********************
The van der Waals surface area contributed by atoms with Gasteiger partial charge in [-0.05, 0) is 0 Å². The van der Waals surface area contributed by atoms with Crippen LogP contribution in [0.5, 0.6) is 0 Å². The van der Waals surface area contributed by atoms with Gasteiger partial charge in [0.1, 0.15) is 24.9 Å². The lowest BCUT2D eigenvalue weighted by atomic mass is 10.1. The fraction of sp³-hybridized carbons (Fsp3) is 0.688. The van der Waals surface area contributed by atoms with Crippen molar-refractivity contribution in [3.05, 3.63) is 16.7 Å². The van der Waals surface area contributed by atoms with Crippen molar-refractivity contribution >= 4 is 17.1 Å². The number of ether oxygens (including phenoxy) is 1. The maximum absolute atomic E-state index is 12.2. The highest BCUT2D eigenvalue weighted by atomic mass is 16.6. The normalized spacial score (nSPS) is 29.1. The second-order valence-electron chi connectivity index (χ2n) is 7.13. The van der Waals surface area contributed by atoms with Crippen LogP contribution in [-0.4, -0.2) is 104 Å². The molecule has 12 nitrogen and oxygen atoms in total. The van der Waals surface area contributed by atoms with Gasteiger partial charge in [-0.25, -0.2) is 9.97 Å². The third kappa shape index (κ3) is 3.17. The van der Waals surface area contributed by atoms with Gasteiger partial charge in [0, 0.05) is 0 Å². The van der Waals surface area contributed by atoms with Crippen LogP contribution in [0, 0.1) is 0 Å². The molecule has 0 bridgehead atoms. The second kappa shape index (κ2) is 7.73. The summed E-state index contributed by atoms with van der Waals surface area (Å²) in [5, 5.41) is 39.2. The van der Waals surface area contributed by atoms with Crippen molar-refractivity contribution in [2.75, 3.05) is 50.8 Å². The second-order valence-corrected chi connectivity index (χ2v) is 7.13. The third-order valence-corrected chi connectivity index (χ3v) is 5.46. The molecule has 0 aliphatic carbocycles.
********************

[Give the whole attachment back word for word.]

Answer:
The van der Waals surface area contributed by atoms with Gasteiger partial charge in [-0.05, 0) is 0 Å². The van der Waals surface area contributed by atoms with Crippen LogP contribution in [0.5, 0.6) is 0 Å². The van der Waals surface area contributed by atoms with Gasteiger partial charge in [0.1, 0.15) is 24.9 Å². The lowest BCUT2D eigenvalue weighted by atomic mass is 10.1. The fraction of sp³-hybridized carbons (Fsp3) is 0.688. The van der Waals surface area contributed by atoms with Crippen molar-refractivity contribution in [3.05, 3.63) is 16.7 Å². The van der Waals surface area contributed by atoms with Crippen molar-refractivity contribution >= 4 is 17.1 Å². The number of ether oxygens (including phenoxy) is 1. The maximum absolute atomic E-state index is 12.2. The highest BCUT2D eigenvalue weighted by atomic mass is 16.6. The normalized spacial score (nSPS) is 29.1. The second-order valence-electron chi connectivity index (χ2n) is 7.13. The van der Waals surface area contributed by atoms with Crippen LogP contribution in [-0.4, -0.2) is 104 Å². The molecule has 12 nitrogen and oxygen atoms in total. The van der Waals surface area contributed by atoms with Gasteiger partial charge in [-0.25, -0.2) is 9.97 Å². The third kappa shape index (κ3) is 3.17. The van der Waals surface area contributed by atoms with Gasteiger partial charge in [0, 0.05) is 0 Å². The van der Waals surface area contributed by atoms with Crippen LogP contribution in [0, 0.1) is 0 Å². The molecule has 0 bridgehead atoms. The second kappa shape index (κ2) is 7.73. The summed E-state index contributed by atoms with van der Waals surface area (Å²) in [5, 5.41) is 39.2. The van der Waals surface area contributed by atoms with Crippen molar-refractivity contribution in [2.75, 3.05) is 50.8 Å². The second-order valence-corrected chi connectivity index (χ2v) is 7.13. The third-order valence-corrected chi connectivity index (χ3v) is 5.46. The molecule has 0 aliphatic carbocycles.